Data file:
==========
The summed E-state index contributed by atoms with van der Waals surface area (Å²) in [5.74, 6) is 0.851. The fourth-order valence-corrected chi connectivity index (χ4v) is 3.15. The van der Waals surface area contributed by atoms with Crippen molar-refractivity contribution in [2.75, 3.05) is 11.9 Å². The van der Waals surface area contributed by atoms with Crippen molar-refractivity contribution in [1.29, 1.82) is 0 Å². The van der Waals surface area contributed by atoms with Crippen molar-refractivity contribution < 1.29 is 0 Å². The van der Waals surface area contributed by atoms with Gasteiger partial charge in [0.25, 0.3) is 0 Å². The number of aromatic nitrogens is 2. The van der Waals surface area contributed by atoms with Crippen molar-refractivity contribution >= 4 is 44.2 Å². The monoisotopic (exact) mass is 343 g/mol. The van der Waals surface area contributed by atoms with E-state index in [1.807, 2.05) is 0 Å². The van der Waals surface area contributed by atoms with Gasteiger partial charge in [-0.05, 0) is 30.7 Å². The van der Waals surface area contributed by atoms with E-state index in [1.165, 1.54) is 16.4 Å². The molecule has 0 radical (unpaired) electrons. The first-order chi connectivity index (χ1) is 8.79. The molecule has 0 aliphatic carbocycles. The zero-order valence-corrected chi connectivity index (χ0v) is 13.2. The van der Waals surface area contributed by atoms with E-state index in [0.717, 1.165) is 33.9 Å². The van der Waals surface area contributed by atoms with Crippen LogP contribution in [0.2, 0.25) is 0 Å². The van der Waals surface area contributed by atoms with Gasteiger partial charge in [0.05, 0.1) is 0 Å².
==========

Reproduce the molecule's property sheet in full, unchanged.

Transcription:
The summed E-state index contributed by atoms with van der Waals surface area (Å²) in [5.74, 6) is 0.851. The fourth-order valence-corrected chi connectivity index (χ4v) is 3.15. The van der Waals surface area contributed by atoms with Crippen molar-refractivity contribution in [2.75, 3.05) is 11.9 Å². The van der Waals surface area contributed by atoms with Crippen molar-refractivity contribution in [1.29, 1.82) is 0 Å². The van der Waals surface area contributed by atoms with Crippen molar-refractivity contribution < 1.29 is 0 Å². The van der Waals surface area contributed by atoms with Gasteiger partial charge in [0.25, 0.3) is 0 Å². The number of aromatic nitrogens is 2. The van der Waals surface area contributed by atoms with Crippen molar-refractivity contribution >= 4 is 44.2 Å². The monoisotopic (exact) mass is 343 g/mol. The van der Waals surface area contributed by atoms with E-state index in [1.807, 2.05) is 0 Å². The van der Waals surface area contributed by atoms with Gasteiger partial charge in [-0.05, 0) is 30.7 Å². The van der Waals surface area contributed by atoms with E-state index in [1.165, 1.54) is 16.4 Å². The molecule has 0 radical (unpaired) electrons. The first-order chi connectivity index (χ1) is 8.79. The molecule has 0 aliphatic carbocycles. The zero-order valence-corrected chi connectivity index (χ0v) is 13.2. The van der Waals surface area contributed by atoms with E-state index in [0.717, 1.165) is 33.9 Å². The van der Waals surface area contributed by atoms with Crippen LogP contribution in [0.2, 0.25) is 0 Å². The van der Waals surface area contributed by atoms with Gasteiger partial charge in [0.05, 0.1) is 0 Å².